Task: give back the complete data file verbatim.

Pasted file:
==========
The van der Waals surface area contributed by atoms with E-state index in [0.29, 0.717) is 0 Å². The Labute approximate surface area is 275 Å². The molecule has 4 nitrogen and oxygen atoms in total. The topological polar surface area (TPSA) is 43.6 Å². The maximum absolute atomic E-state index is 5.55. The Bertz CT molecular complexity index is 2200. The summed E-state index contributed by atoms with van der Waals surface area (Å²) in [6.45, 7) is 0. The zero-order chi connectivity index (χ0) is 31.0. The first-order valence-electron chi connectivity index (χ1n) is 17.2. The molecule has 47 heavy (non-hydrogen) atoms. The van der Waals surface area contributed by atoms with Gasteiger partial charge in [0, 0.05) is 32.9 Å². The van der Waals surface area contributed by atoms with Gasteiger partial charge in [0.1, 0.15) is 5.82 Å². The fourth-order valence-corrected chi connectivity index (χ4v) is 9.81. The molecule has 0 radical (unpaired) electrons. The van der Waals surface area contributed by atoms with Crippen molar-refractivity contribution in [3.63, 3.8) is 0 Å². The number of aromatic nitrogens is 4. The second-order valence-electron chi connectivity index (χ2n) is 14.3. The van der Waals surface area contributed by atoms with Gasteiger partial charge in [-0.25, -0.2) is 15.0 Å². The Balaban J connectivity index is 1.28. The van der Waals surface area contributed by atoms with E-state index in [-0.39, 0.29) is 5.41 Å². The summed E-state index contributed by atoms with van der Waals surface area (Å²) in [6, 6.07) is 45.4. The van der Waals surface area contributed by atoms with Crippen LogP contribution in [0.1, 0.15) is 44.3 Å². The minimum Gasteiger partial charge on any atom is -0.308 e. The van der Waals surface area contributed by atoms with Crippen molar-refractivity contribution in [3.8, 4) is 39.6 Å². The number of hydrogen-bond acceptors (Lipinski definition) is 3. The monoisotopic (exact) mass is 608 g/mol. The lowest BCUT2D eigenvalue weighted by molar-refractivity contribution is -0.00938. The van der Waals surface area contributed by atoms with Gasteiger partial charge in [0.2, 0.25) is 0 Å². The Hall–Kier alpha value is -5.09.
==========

The van der Waals surface area contributed by atoms with E-state index in [0.29, 0.717) is 0 Å². The Labute approximate surface area is 275 Å². The molecule has 4 nitrogen and oxygen atoms in total. The topological polar surface area (TPSA) is 43.6 Å². The maximum absolute atomic E-state index is 5.55. The Bertz CT molecular complexity index is 2200. The summed E-state index contributed by atoms with van der Waals surface area (Å²) in [6.45, 7) is 0. The zero-order chi connectivity index (χ0) is 31.0. The first-order valence-electron chi connectivity index (χ1n) is 17.2. The molecule has 47 heavy (non-hydrogen) atoms. The van der Waals surface area contributed by atoms with Gasteiger partial charge in [0, 0.05) is 32.9 Å². The van der Waals surface area contributed by atoms with Gasteiger partial charge in [0.1, 0.15) is 5.82 Å². The fourth-order valence-corrected chi connectivity index (χ4v) is 9.81. The molecule has 0 radical (unpaired) electrons. The van der Waals surface area contributed by atoms with Crippen molar-refractivity contribution in [3.63, 3.8) is 0 Å². The number of aromatic nitrogens is 4. The second-order valence-electron chi connectivity index (χ2n) is 14.3. The van der Waals surface area contributed by atoms with Gasteiger partial charge in [-0.25, -0.2) is 15.0 Å². The Balaban J connectivity index is 1.28. The van der Waals surface area contributed by atoms with E-state index in [-0.39, 0.29) is 5.41 Å². The summed E-state index contributed by atoms with van der Waals surface area (Å²) in [6, 6.07) is 45.4. The van der Waals surface area contributed by atoms with Crippen LogP contribution in [0.1, 0.15) is 44.3 Å². The minimum Gasteiger partial charge on any atom is -0.308 e. The van der Waals surface area contributed by atoms with Crippen molar-refractivity contribution in [3.8, 4) is 39.6 Å². The number of hydrogen-bond acceptors (Lipinski definition) is 3. The monoisotopic (exact) mass is 608 g/mol. The lowest BCUT2D eigenvalue weighted by molar-refractivity contribution is -0.00938. The van der Waals surface area contributed by atoms with Gasteiger partial charge in [0.2, 0.25) is 0 Å². The Hall–Kier alpha value is -5.09.